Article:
Research shows that academic mindsets and learning strategies are strong drivers of students’ perseverance at academic tasks and of good classroom behaviors (e.g., attendance, work completion). In turn, perseverance and academic behaviors lead to good grades and school success. But how can teachers help their students develop a positive mindset in the classroom when so many of the students who have come before them have been poster children for failure? How can students come to believe that a long history of academic struggle in their school does not predict their destiny?
These are the kinds of tough questions we have been exploring with the 8th/9th Teacher Network (8/9TN), set up three years ago by the University of Chicago Consortium on Chicago School Research. (As highlighted in “Rethinking How Students Succeed,” the network involves a volunteer group of teachers interested in bringing academic mindsets and learning strategies research to their students—the vast majority of whom are low-income African-American and Latino youth in low-performing schools.)
What we’ve learned is that positive teacher mindset—particularly teacher self-efficacy and the belief that “I can succeed” at preparing all of my students for college and career—are the first step. In other words, we learned how important it was for students to have teachers who believe that they can succeed at what most evidence would suggest was an impossible task. Only teachers with positive mindsets can influence students to develop the same.
Mindsets are habituated interpretations of a given experience that guide our responses to it. As we enter any new place or situation, we use our existing mindsets to determine the value to us of what is happening in this new space and to assess the likelihood that we will be accepted and successful there. Social psychological mindset interventions thus generally work by targeting a maladaptive mindset and replacing it with an alternative interpretation. For example, Carol Dweck and colleagues’ growth mindset interventions are designed to replace the belief that each person has a fixed amount of intelligence with an alternative metaphor: The brain is like a muscle and gets stronger through effort. Other experiments target freshmen’s interpretation of academic difficulty in the first few weeks of college. Rather than letting new college students conclude that the difficulty they are experiencing means they don’t have the academic chops to succeed, researchers aim to replace that interpretation with an alternative explanation: Difficulty is normal, shared by even their smartest and most well-prepared peers, and that it is not a reflection on the likelihood of their success in college.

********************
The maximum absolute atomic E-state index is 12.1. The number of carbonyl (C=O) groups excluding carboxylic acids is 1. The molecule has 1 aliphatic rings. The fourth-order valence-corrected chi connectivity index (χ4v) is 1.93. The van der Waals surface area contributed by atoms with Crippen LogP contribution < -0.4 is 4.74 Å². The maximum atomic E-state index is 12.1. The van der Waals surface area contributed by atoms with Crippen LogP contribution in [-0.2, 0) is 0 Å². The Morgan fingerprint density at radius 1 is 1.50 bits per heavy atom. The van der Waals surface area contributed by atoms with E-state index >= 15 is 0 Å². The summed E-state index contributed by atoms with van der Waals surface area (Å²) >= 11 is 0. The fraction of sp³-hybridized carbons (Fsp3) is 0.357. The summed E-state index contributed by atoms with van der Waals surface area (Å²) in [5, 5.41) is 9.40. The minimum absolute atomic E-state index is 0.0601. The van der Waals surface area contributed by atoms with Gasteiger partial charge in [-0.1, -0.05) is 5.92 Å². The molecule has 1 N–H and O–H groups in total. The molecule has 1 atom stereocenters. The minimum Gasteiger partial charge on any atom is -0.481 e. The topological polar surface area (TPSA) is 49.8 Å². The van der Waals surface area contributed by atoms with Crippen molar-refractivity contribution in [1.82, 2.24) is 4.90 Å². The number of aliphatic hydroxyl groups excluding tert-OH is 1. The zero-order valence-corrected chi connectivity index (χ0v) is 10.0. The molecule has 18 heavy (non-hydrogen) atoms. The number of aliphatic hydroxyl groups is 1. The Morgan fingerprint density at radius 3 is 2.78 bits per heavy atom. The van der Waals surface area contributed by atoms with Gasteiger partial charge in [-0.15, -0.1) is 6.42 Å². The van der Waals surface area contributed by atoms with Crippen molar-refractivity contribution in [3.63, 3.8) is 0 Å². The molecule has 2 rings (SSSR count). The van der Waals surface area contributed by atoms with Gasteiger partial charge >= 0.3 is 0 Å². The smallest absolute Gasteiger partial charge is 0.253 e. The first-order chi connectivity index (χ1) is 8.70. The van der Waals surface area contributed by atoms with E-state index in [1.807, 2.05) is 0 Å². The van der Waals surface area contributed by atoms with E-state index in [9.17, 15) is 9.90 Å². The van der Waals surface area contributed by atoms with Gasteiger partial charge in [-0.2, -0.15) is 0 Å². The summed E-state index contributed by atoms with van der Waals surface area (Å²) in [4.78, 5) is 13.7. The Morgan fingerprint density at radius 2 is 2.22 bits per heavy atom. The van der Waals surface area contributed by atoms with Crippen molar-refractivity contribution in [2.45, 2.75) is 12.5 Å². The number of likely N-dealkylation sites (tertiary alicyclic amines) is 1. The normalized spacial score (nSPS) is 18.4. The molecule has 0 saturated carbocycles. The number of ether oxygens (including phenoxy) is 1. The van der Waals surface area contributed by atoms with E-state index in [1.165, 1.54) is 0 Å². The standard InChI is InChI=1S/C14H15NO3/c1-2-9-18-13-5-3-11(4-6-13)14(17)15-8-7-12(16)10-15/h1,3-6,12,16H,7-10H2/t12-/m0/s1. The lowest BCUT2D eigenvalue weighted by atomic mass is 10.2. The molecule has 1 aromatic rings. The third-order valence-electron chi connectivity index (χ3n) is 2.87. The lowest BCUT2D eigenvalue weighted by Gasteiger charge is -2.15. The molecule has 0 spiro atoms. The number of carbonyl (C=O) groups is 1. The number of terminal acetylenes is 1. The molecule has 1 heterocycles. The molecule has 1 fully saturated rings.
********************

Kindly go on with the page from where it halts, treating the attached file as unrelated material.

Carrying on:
In much of the impressive work on mindset interventions, researchers are able to change people’s perceptions without actually changing any material facts on the ground. Those perceptual changes are enough to change behaviors, and such experiments have been shown to change outcomes, particularly for the most vulnerable students.
Importantly, though, mindset interventions work only when beliefs are holding people back in an environment that otherwise is set up for them to succeed. In severely under-resourced schools and communities, improved performance is not simply about trying to impart good attitudes. If we want to replace one prevailing interpretation with another, we need to simultaneously work to ensure that the alternative interpretation is true.
Creating students who can break through barriers requires creating a different set of conditions in urban public schools: providing teachers and students with extended time and opportunity to work together, develop relationships, and engage in deeper learning. As “Rethinking How Students Succeed” points out, the school and classroom environment are critical in shaping students’ academic behaviors.
We know from decades of research that young people learn best when teachers know them, hold high expectations for them, engage them in meaningful work, give them opportunities to practice and develop competencies over time, provide them with models and feedback along the way, and celebrate their contributions in a community that values them. Under these conditions, both students and teachers have reason to believe they are where they belong, that their work has value, and that they can succeed at what they set out to do. Deploying the lessons of mindset research is as much about changing schools as it is about changing people’s minds within them.